Top 10 Movies of the 00’s

The 00’s were a great decade for film, and each of us are charged with the task of picking the ten best of the bunch. Not surprisingly, we picked “The Wrestler” as the best film of the decade — a movie that is powerful, dynamic and overlooked. However, we have very different taste on the rest of our picks.


10. Crouching Tiger Hidden Dragon: Odd that a kung-fu movie would make the list, but to look at it like that is being shortsighted. This film broke ground for action with spectacular fight sequences that boggled the mind and kept us at the edge of out seats. It also wove wonderful love stories with characters the director was patient enough to develop with wise and subtle story lines. This is a cerebral film wrapped in a candy, action-packed outer layer.

9. Passion of the Christ: Mel Gibson may be a anti-Semitic jerk, but this movie has none of that, despite protests. There’s a reason this movie is one of the highest grossing of all time — and it’s not just because the world is largely Christian. This is filmmaking at its boldest. It takes guts to release a film in Aramaic, a dead language. It is the story of how a man is brutally tortured — whipped, beaten, stoned, and, ultimately, crucified. That’s it. That’s the movie. Not easy to watch, but inspiring. Gibson got this one right.

8. Dark Knight: This is a Batman movie wrapped in Christopher Nolan’s pulpy, noir take on the classic comic book character. We follow Batman in his quest for the Joker, played so wonderfully by Heath Ledger. This is one of the best comic book films ever made because it is not afraid to be dark and as realistic as you can when your protagonist is dressed like a bat.

7. Up: In Pixar’s best effort we follow a widower as he escapes life in a senior home by strapping a million balloons to his house and floating off to remote jungle. Sound silly? Well, a little boy gets caught up by being on his porch when the house lifts off, and they meet a talking dog while searching for a rare bird. This does sound ridiculous, but this film has a soul and heart that is rarely seen in any film, let alone animation. This is a wonderful, heartwarming story of growing up, growing old, and growing as a person.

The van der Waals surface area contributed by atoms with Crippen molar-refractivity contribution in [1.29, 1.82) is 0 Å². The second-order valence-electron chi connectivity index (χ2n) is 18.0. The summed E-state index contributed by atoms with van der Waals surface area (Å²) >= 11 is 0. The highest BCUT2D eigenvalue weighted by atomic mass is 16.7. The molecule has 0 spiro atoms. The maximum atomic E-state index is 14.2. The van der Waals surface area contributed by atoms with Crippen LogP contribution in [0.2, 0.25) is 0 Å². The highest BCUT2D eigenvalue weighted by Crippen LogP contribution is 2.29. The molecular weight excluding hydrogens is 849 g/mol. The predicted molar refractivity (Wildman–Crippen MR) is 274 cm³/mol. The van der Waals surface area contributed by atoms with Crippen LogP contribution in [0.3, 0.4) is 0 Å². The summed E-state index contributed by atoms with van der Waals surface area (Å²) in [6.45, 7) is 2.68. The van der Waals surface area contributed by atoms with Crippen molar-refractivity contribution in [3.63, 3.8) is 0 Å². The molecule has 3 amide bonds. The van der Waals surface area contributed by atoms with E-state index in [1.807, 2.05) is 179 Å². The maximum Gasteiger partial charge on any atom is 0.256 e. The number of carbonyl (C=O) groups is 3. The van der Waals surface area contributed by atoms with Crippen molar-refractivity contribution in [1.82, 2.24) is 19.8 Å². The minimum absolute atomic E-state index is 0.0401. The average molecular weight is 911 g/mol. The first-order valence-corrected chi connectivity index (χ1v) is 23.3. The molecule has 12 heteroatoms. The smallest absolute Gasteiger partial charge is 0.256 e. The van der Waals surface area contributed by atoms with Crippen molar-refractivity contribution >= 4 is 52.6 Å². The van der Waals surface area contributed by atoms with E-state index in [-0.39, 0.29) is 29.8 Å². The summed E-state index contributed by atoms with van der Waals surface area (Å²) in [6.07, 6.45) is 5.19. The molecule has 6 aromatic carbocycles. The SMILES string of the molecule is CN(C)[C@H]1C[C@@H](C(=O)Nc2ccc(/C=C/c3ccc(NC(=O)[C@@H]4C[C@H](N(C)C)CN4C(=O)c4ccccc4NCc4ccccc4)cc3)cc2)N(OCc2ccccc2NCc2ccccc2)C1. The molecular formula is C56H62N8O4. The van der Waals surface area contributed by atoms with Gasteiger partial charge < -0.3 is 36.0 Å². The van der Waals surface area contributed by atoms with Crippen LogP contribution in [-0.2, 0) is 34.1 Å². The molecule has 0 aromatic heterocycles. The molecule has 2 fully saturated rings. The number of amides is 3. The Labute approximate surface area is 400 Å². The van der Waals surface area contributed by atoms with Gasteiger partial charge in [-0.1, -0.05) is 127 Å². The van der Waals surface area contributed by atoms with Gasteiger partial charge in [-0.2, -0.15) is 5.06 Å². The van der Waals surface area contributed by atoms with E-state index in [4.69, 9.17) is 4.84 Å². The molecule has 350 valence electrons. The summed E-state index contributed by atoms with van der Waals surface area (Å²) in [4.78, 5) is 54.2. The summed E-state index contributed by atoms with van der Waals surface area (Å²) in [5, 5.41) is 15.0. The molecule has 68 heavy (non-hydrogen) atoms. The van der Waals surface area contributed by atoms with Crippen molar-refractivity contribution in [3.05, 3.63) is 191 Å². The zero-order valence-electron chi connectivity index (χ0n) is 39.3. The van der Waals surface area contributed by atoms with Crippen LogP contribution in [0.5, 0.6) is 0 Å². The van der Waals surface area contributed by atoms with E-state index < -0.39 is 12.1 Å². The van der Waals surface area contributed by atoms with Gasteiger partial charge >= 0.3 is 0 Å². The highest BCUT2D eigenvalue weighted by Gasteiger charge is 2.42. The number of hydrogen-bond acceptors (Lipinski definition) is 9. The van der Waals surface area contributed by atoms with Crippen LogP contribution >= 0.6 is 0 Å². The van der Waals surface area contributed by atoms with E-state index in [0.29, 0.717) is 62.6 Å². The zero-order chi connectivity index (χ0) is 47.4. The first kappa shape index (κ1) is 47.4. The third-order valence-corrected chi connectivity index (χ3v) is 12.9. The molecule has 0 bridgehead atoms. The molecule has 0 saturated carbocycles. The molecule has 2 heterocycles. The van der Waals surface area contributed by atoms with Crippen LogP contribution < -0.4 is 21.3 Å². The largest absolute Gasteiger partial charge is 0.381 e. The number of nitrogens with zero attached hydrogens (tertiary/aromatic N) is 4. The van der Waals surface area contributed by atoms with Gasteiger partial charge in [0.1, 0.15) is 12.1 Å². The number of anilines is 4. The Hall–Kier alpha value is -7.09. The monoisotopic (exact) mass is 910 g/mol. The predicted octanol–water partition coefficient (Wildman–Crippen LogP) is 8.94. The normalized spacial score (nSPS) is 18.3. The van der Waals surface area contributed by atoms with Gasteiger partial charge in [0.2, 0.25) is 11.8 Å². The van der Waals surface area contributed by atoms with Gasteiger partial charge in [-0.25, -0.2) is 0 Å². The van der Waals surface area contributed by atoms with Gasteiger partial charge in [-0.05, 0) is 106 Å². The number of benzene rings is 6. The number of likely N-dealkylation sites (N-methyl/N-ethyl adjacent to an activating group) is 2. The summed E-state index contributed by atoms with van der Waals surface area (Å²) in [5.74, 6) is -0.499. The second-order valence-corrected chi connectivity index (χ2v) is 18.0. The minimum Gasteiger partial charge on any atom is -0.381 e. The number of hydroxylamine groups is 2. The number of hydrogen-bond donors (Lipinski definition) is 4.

6. Inglorious Basterds: This is a chilling, fun, horrifying, realistic, fantasy. I know I completely contradicted myself, but Quentin Tarentino lays a masterful film together that combines several stories into one amazing, jarring piece of film making that challenges and entertains us.

5. Spirited Away: Hayao Miyazaki is a master story teller and director. There’s no way around it. And in this coming-of-age fantasy story, we follow a girl through an incredible world where we see creatures and characters that could only be born from the imagination of Miyazaki. Animation is an often-overlooked genre that people don’t take seriously. There was immeasurable care and effort placed into this movie and it shows in the detail and rich characters that inhabit a beautiful world. 

4. United 93: A real time account of the events on United Flight 93, one of the planes hijacked on 9/11 that crashed near Shanksville, Pennsylvania when passengers foiled the terrorist plot. When I first heard about the movie, I thought it might be too soon — the film came out in 2006. This movie was heartbreaking from the moment it started. We all know how the story ends. But what we don’t know is the heroic details in between, which is what Paul Greengrass portrayed so wonderfully in his Academy Award-nominated direction. There is no heroic monologue by a Hollywood star that rallies the passengers. This is a movie with unknown actors who portrayed real people in the way they really behaved under terrifying circumstances.